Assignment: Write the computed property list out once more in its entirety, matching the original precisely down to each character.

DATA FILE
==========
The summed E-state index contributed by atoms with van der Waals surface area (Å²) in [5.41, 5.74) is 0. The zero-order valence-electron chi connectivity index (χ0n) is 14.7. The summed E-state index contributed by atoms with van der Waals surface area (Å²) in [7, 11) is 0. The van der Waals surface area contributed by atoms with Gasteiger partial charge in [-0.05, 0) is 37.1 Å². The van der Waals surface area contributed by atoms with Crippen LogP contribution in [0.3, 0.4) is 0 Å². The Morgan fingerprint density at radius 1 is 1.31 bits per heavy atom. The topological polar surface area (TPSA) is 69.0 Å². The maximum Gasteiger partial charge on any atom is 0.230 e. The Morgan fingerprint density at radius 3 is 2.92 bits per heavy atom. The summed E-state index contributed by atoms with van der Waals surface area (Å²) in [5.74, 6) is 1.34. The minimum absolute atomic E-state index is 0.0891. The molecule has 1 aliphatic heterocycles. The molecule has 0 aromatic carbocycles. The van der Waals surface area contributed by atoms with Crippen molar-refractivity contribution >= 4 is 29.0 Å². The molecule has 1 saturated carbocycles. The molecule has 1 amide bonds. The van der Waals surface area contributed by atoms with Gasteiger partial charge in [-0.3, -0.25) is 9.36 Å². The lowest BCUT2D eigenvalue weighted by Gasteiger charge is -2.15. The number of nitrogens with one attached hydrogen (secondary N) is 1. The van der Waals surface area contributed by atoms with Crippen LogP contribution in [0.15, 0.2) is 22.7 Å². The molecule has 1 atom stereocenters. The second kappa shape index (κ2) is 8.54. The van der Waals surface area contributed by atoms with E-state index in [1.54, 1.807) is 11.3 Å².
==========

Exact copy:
The summed E-state index contributed by atoms with van der Waals surface area (Å²) in [5.41, 5.74) is 0. The zero-order valence-electron chi connectivity index (χ0n) is 14.7. The summed E-state index contributed by atoms with van der Waals surface area (Å²) in [7, 11) is 0. The van der Waals surface area contributed by atoms with Gasteiger partial charge in [-0.05, 0) is 37.1 Å². The van der Waals surface area contributed by atoms with Crippen LogP contribution in [0.3, 0.4) is 0 Å². The Morgan fingerprint density at radius 1 is 1.31 bits per heavy atom. The topological polar surface area (TPSA) is 69.0 Å². The maximum Gasteiger partial charge on any atom is 0.230 e. The Morgan fingerprint density at radius 3 is 2.92 bits per heavy atom. The summed E-state index contributed by atoms with van der Waals surface area (Å²) in [5.74, 6) is 1.34. The minimum absolute atomic E-state index is 0.0891. The molecule has 1 aliphatic heterocycles. The molecule has 0 aromatic carbocycles. The van der Waals surface area contributed by atoms with Crippen molar-refractivity contribution >= 4 is 29.0 Å². The molecule has 1 saturated carbocycles. The molecule has 1 amide bonds. The van der Waals surface area contributed by atoms with Gasteiger partial charge in [-0.3, -0.25) is 9.36 Å². The lowest BCUT2D eigenvalue weighted by Gasteiger charge is -2.15. The number of nitrogens with one attached hydrogen (secondary N) is 1. The van der Waals surface area contributed by atoms with Crippen LogP contribution in [0.15, 0.2) is 22.7 Å². The molecule has 1 atom stereocenters. The second kappa shape index (κ2) is 8.54. The van der Waals surface area contributed by atoms with E-state index in [1.54, 1.807) is 11.3 Å².